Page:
‘I Became Their Voice’: Survivor Reflects On Holocaust, Preservation Of Stories | St. Louis Public Radio

‘I Became Their Voice’: Survivor Reflects On Holocaust, Preservation Of Stories

Jan 28, 2019

Rachel Miller (left) and Dan Reich (right) discussed how the younger generations will continue to tell the stories of those who experienced the Holocaust on "St. Louis on the Air."
Credit Evie Hemphill | St. Louis Public Radio

Sunday marked the international community’s commemoration of lives lost and tragedy caused during the Holocaust. Although it took place more than 70 years ago, its lessons continue to resonate today.

“Those [lessons] are not bound by time,” Dan Reich, curator and director of education at the Holocaust Museum & Learning Center, told host Don Marsh on Monday’s St. Louis on the Air.

“I hope that the Holocaust will continue to be commemorated,” he said. “But also [that] the lessons of the Holocaust will continue to resonate … the lessons of not being a bystander, being very aware of what's going on around you, being watchful – those lessons are still very, very relevant today.”

Joining the program alongside Marsh and Reich was survivor Rachel Miller. The three of them discussed how the younger generations will continue to tell the stories of those who experienced the Holocaust as survivors pass away. Miller, who now resides in Chesterfield, Missouri, also shared her own harrowing story of living through the Nazi occupation.

Listen to survivor Rachel Miller's story:

Miller’s parents left their “comfortable home” in Warsaw, Poland, in 1932 due to the rise in anti-Semitism and resettled in Paris, France – where Miller was born a year later.    

“1939, September 1st, I was sitting on the buffet [and] my father was cutting my hair when I heard him say to my mother, ‘It’s the beginning of doom,’” Miller recalled, adding that it was the day Germany invaded Poland. The Nazis went on to invade France and other European countries.

Miller’s father later died due to Nazi experimentation, and in an effort to save Miller’s life, her mother sent her away to a farm in the countryside – where only the farmer and Miller’s closest friend knew of her true identity.

“My mother said to me, ‘Rachel, I'm going to give you a new name. Your new name is Christine, and you're not allowed to tell anyone you're Jewish,’” Miller recalled. Her mother and siblings had planned to join her in the countryside, but they were picked up by Nazis in a raid.

“I was very angry at my mother. Why did she send me away? Why didn’t she keep me with her? I was a child. I was 9 years old,” Miller said. During the following years, Miller lived with her aunt in hiding to avoid raids.

It wasn’t until after the invasion of Normandy and the end of World War II that Miller discovered93 members of her family had been murdered in Auschwitz.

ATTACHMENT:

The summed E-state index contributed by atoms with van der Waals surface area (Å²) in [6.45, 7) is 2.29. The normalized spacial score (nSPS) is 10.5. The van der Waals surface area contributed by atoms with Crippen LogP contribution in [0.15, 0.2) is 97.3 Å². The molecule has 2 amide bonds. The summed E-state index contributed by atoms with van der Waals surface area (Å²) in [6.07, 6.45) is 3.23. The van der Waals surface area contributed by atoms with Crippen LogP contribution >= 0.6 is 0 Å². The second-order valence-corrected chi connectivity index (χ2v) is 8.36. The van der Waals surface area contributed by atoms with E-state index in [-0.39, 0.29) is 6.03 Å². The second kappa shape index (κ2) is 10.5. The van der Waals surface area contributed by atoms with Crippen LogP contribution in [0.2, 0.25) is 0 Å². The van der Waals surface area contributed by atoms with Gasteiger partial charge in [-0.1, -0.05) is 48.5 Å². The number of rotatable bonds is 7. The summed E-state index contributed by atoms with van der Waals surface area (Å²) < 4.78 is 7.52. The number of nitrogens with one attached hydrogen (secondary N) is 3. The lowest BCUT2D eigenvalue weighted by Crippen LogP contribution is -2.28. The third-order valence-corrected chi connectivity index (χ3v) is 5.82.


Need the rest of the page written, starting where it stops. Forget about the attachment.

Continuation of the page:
A soldier found Miller in an orphanage and brought her to the United States when she was 13 years old – and physically abused her multiple times in that process.

“I was in five different foster homes until I get married. So my war did not end when I came to the United States – it continued until I got married,” Miller said.

Reich reiterated that while organizations put together detailed programs to help educate people on the subject matter, “nothing carries the weight of the survivor’s story.”

“From the survivor, we also have a second generation – children of survivors – telling their parents’ story,” he noted. “And that's the most moving, most powerful portion of the visit [at the Holocaust Museum.]”

As survivors pass away, museums and other organizations look for ways to continue telling the stories of those who experienced the Nazi occupation.

“We've lost a significant number of our survivors, which is why we treasure the survivors we still have … We have been having children of survivors tell their parents’ story and that can be very effective. It's not quite the same as that first person. We do have an oral history project. So we do have our survivors on tape, but it’s still good to have that actual voice,” Reich added.

“I lost 93 people in the war, and I became their voice. It's important for me to talk about them so they are not forgotten,” Miller said, also remembering the lives of the 23 million people murdered by the Nazi regime. 

St. Louis on the Air brings you the stories of St. Louis and the people who live, work and create in our region. St. Louis on the Air host Don Marsh and producers Alex HeuerEvie Hemphill and Lara Hamdan give you the information you need to make informed decisions and stay in touch with our diverse and vibrant St. Louis region.